Originally opened as the Top Hat Drive-In in 1953, Sonic has grown into a burger-franchise mecca that today operates out of 3,500 locations across the country, making it the nation’s largest chain of drive-in restaurants. Sonic specializes in made-to-order American classics—including burgers, hot dogs, milk shakes, and marshmallow Ford Thunderbolts—which customers order and receive without ever having to leave their cars. Unique menu items include toaster sandwiches stacked on thick slices of texas toast, as well as the brand’s signature tots and fresh limeades.
Sonic’s numerous awards include a 2011 Zagat survey ranking it among the top five fast-food restaurants in three categories: Best Value Menu, Best Milk Shake, and Best Drive-Thru. The benevolent eatery has also donated more than $2 million to public schools throughout the country through their program Limeades for Learning, which helps to fund educational projects and retirement plans for classroom guinea pigs.
The menu at Mother’s Pancake House can sate breakfast cravings both sweet and savory. Plates such as the homemade banana-bread french toast and the banana split pancakes—topped with strawberries, bananas, and, of course, ice cream—awaken diners with an early-morning sugar rush. Meanwhile, chefs bake veggies, cheese, and breakfast meats such as ham, bacon, and sausage into hearty omelets. As time ticks into the afternoon, the staff begins serving sandwiches, burgers, pastas, and country-fried steaks.
Basils Greek Dining mixes Old World tradition with contemporary culinary techniques to satisfy diners yearning for Mediterranean flavors and Greek comfort food. Named after the royal herb of Greece, Basils bestows an aromatic blend of herbs and spices on each of the menu’s entrees, starting with the spanakopita, with fresh spinach, basil, and piquant feta cheese stuffed inside baked phyllo pastry dough ($12–$14). The chicken lemonati excites flavor buds with a mixture of sautéed chicken breast, fresh mushrooms, artichokes, and pasta ($14–$16). Loquacious lamb lovers are allowed to simultaneously eat and talk with the Colorado roast lamb, oven-roasted meat garnished with garlic, oregano, and olive oil ($16–$18). Those tired of French, Italian, and Sub-Antarctic wine can sip the Greek’s take on vino, as Basils' list brims with dozens of options, from the silky Tsantalis Makedonikos red ($7 per glass) to the floral-noted Skouras Moschofilero white ($6 per glass).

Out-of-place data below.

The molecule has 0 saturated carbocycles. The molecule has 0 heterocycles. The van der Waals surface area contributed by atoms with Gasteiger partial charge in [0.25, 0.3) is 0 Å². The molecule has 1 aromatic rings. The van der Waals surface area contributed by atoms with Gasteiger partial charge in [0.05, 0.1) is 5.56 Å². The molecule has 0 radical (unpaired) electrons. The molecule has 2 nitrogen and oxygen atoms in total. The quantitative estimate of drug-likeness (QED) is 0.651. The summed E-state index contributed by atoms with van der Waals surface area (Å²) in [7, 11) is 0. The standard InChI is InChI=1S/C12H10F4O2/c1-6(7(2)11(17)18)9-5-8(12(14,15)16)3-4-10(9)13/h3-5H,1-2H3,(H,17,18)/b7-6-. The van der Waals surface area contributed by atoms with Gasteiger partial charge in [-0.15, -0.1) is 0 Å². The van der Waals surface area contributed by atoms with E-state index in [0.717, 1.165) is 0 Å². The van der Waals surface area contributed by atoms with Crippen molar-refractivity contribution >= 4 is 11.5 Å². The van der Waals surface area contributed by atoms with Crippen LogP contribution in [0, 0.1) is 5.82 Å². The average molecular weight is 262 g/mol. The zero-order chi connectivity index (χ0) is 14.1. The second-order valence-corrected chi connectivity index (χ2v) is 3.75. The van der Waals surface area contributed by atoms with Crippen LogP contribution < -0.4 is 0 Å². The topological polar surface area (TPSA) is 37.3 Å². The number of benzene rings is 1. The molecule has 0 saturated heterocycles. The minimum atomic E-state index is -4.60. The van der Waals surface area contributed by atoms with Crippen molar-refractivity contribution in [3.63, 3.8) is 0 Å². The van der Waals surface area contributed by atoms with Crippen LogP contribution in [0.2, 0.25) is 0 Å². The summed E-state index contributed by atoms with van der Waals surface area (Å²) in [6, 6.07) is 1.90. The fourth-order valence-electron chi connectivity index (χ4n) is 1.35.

In 1988, Auntie Anne's founders Anne and Jonas Beiler purchased a Pennsylvania farmers'-market stand, where they experimented with dough until they created a pretzel that seemed to strike the perfect chord with their customers. Today, at their more than 1,350 locations worldwide, the pretzel makers still hand roll the original recipe but have added to the menu with inventive options such as the eight signature dipping sauces. The team constantly explores new uses for the pretzel dough, such as wrapping it around hot dogs and slicing it into bite-size nuggets. To transform the snack into a meal, they accompany it with specialty drinks, including frozen-lemonade desserts.
When not twisting dough, Auntie Anne's team partners with the national charitable organization Alex’s Lemonade Stand Foundation, which raises funds to fight childhood cancer. Auntie Anne's also reaches out to the community through fundraising opportunities.
The gastronomic gurus at Patrick's Fine Foods & Spirits have been conjuring a menu's worth of classic American dishes since 1969. Tether flighty appetites with a starter of Nachos Supreme, which rests tomatoes, olives, and jalapeños atop a bed of tortilla chips, snuggles them beneath a blanket of chili and cheese, and hires a doting grandmother to sing them to sleep. Slow-cooked corned beef spans the distance between two slices of light rye bread to construct Patrick's Own corned-beef sandwich, and the pub-style fish sandwich's battered cod allows diners to sample seafaring flavors without having to track down a dinner-appropriate wetsuit. Patrick's lambasts the tyranny of state-mandated burger menus by offering a democratizing 12 ingredients on its build-your-own burger menu and helps to wash down savory flavors or burger-soiled hands with a throng of beers.
Though the flavors of Mexico are front and center at Taco Grill & Salsa Bar, the eatery's chefs also flirt with other cuisines. They pair Mexican favorites such as enchiladas in mole sauce with Cuban-style sandwiches and Tex-Mex tacos served with tomato, cheese, and sour cream. And every dish—from towering nachos to vegetarian burritos—benefits from a healthy dose of house-made salsas that vary from mild to burning hot.